English Governing Law Clauses and English Jurisdiction Clauses: Should Commercial Parties Change their Approach?



Time to read

2 Minutes

This post comes to us from Sarah Garvey and Karen Birch, both conflicts of laws specialists at Allen & Overy.

We have prepared two short papers looking at the potential impact of Brexit on English governing law clauses and English jurisdiction clauses. In these papers we assess whether a decision by the UK to leave the European Union would make English governing law and jurisdiction clauses less attractive to commercial parties.

English law and the English courts have long been a popular choice for commercial parties doing business internationally. There are many reasons why this is the case. English law is widely considered to be comparatively certain, stable and predictable and the English courts have a deserved reputation for independence and expertise, for the commerciality and reliability of their decisions and for the willingness of judges to give effect to the contractual bargain struck between commercial parties.

The harmonisation of the rules applied by Member State courts to determine governing law in civil and commercial matters has been one of the success stories of the European project, at least where commercial parties are concerned. Member State courts (other than Denmark) now apply a uniform set of rules to determine what law they should apply to most commercial disputes. These rules provide that party autonomy is, for the most part, to be respected. As such, commercial parties can feel comfortable that a choice of English law (or any other law, including that of a non-Member State) will be upheld by Member State courts in the vast majority of cases. This certainty, combined with the similar degree of certainty arising from the harmonisation of rules on jurisdiction and the enforcement of judgments, enables parties to assess litigation risk and price deals more accurately when negotiating commercial transactions and reduces the risk of having to litigate under an unfamiliar or unintended law when disputes arise.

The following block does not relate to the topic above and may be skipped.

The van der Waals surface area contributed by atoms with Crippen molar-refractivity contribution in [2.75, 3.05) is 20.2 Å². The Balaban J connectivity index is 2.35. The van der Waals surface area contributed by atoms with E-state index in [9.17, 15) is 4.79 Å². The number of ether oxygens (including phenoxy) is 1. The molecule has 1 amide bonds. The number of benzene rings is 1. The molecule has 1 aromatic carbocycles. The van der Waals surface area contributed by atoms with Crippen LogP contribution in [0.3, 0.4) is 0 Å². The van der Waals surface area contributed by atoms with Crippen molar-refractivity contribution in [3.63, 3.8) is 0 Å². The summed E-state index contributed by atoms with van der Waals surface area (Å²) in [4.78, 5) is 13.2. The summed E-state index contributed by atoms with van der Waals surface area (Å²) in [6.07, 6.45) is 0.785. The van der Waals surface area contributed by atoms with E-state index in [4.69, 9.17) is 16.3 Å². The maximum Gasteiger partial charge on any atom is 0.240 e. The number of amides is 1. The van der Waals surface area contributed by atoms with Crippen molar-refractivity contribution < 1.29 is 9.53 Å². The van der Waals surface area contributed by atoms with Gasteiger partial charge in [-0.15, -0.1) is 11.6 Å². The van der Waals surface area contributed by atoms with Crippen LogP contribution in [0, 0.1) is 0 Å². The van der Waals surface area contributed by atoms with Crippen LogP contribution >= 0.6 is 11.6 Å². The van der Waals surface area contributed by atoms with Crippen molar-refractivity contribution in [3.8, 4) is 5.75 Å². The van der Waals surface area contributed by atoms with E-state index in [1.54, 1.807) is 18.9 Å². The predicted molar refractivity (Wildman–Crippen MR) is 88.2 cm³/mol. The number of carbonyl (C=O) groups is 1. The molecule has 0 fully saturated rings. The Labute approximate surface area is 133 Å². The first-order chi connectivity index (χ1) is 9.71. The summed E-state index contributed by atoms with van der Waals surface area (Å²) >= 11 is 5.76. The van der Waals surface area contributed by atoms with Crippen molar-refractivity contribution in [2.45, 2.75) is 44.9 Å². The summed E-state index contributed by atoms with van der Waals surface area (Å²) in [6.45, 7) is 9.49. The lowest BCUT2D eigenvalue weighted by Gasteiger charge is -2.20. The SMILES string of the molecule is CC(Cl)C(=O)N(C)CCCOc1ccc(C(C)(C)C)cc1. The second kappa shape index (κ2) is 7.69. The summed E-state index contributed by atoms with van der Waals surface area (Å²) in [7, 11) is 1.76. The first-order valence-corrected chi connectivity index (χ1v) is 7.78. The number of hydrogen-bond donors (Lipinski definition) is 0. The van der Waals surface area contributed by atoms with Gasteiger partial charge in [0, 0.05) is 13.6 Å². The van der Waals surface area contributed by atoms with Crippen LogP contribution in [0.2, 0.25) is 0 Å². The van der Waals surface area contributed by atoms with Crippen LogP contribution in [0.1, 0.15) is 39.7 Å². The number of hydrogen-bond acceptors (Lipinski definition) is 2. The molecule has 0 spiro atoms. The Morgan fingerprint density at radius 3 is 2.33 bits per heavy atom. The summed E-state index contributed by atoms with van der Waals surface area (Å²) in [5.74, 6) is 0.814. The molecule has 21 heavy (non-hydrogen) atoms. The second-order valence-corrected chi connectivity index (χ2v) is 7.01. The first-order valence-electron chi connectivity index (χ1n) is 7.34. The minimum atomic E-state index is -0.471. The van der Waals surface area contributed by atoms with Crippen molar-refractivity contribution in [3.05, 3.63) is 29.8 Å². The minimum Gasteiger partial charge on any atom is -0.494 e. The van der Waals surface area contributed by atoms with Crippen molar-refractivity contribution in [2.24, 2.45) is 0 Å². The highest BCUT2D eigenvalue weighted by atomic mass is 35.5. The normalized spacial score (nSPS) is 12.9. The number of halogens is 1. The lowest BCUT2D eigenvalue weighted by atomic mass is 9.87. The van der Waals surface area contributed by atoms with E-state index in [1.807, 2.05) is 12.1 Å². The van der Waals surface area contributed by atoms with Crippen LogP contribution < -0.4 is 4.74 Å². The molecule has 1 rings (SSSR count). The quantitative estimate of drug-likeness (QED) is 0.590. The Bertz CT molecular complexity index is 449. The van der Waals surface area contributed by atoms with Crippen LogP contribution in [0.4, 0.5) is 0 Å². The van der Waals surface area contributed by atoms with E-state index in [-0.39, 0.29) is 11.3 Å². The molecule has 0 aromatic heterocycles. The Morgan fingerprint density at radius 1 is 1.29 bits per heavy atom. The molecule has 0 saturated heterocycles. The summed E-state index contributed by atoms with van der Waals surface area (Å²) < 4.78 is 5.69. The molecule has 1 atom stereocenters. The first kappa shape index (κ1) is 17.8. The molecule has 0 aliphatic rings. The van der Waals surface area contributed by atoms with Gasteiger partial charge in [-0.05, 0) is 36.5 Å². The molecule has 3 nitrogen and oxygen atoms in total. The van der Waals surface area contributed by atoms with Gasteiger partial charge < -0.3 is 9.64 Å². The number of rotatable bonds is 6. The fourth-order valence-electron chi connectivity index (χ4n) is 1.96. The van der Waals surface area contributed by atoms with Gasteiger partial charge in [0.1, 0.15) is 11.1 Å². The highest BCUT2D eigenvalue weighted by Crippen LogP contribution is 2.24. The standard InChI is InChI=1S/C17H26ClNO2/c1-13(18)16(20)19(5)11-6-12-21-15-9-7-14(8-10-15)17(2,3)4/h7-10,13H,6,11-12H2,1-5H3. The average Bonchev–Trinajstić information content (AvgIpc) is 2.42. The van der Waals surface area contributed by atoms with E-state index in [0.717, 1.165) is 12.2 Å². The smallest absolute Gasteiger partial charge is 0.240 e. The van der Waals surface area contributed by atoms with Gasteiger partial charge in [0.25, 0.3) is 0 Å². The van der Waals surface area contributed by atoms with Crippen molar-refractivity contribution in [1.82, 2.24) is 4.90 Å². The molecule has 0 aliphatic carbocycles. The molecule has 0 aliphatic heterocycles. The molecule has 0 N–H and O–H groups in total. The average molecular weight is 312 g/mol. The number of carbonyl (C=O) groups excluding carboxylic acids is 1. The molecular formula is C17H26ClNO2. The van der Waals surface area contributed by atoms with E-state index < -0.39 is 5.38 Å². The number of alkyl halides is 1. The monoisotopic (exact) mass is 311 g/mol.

Similarly, the harmonisation of the rules applied by Member State courts in relation to jurisdiction and the enforcement of Member State court judgments in civil and commercial matters is widely considered to have been one of the most successful EU initiatives over the last 30 years. This assessment is arguably subject to one notable exception – the EU rules on related proceedings and associated "torpedo" litigation strategy (although following a revision to the relevant rules this tactic is now largely ineffective where there is an exclusive jurisdiction clause). Under these harmonised rules (now set out in the Recast Brussels Regulation EU 1215/2015, (the ‘Recast’)) party autonomy in commercial contracts is generally respected. Further, under the Recast, Member State courts must recognise and enforce commercial judgments given in other Member States, subject to very limited exceptions. A commercial party can be confident that its English judgment is as likely as a local judgment to be recognised and enforced in the courts of 27 Member States. This harmonisation has also reduced the risk of having to litigate in multiple jurisdictions when disputes arise (although costly and time-consuming jurisdiction battles are still common). The application of these EU rules is overseen by the Court of Justice of the EU to ensure an autonomous interpretation of these instruments across Europe.  

Should a UK exit from the EU impact commercial parties’ selection of English governing law and English jurisdiction clauses? We set out our views on this important question in these two papers, available here (impact of Brexit on English governing law clauses) and here (impact of Brexit on English jurisdiction clauses).


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